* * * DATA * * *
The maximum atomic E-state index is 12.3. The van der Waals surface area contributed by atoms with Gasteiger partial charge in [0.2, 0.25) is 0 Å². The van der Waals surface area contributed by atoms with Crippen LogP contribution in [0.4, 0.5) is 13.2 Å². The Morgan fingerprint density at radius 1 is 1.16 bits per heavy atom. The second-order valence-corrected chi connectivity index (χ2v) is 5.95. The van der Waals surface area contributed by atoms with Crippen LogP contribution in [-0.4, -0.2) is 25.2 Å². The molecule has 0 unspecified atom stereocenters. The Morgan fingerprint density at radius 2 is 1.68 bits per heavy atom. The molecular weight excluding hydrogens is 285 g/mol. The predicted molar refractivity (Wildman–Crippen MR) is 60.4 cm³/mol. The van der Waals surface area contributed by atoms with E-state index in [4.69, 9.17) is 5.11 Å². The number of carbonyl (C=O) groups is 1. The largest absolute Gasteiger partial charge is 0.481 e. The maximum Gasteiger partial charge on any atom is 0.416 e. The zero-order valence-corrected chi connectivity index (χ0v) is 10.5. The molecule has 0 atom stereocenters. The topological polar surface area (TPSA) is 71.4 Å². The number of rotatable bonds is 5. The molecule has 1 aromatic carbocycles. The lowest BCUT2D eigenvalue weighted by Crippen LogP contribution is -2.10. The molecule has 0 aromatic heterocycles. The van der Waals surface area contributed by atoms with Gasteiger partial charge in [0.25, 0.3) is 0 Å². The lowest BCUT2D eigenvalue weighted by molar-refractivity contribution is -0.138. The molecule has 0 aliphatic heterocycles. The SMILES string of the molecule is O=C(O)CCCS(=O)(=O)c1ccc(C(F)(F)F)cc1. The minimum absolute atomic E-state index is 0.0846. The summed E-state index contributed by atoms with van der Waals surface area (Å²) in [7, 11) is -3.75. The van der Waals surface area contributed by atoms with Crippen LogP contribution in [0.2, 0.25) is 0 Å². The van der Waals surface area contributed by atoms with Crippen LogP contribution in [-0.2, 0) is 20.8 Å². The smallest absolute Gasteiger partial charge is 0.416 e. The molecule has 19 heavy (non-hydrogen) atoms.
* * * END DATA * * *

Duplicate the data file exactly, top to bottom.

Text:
The maximum atomic E-state index is 12.3. The van der Waals surface area contributed by atoms with Gasteiger partial charge in [0.2, 0.25) is 0 Å². The van der Waals surface area contributed by atoms with Crippen LogP contribution in [0.4, 0.5) is 13.2 Å². The Morgan fingerprint density at radius 1 is 1.16 bits per heavy atom. The second-order valence-corrected chi connectivity index (χ2v) is 5.95. The van der Waals surface area contributed by atoms with Crippen LogP contribution in [-0.4, -0.2) is 25.2 Å². The molecule has 0 unspecified atom stereocenters. The Morgan fingerprint density at radius 2 is 1.68 bits per heavy atom. The molecular weight excluding hydrogens is 285 g/mol. The predicted molar refractivity (Wildman–Crippen MR) is 60.4 cm³/mol. The van der Waals surface area contributed by atoms with E-state index in [4.69, 9.17) is 5.11 Å². The number of carbonyl (C=O) groups is 1. The largest absolute Gasteiger partial charge is 0.481 e. The maximum Gasteiger partial charge on any atom is 0.416 e. The zero-order valence-corrected chi connectivity index (χ0v) is 10.5. The molecule has 0 atom stereocenters. The topological polar surface area (TPSA) is 71.4 Å². The number of rotatable bonds is 5. The molecule has 1 aromatic carbocycles. The lowest BCUT2D eigenvalue weighted by Crippen LogP contribution is -2.10. The molecule has 0 aromatic heterocycles. The van der Waals surface area contributed by atoms with Gasteiger partial charge in [0.25, 0.3) is 0 Å². The lowest BCUT2D eigenvalue weighted by molar-refractivity contribution is -0.138. The molecule has 0 aliphatic heterocycles. The SMILES string of the molecule is O=C(O)CCCS(=O)(=O)c1ccc(C(F)(F)F)cc1. The minimum absolute atomic E-state index is 0.0846. The summed E-state index contributed by atoms with van der Waals surface area (Å²) in [7, 11) is -3.75. The van der Waals surface area contributed by atoms with Crippen LogP contribution in [0.2, 0.25) is 0 Å². The van der Waals surface area contributed by atoms with Crippen LogP contribution in [-0.2, 0) is 20.8 Å². The smallest absolute Gasteiger partial charge is 0.416 e. The molecule has 19 heavy (non-hydrogen) atoms.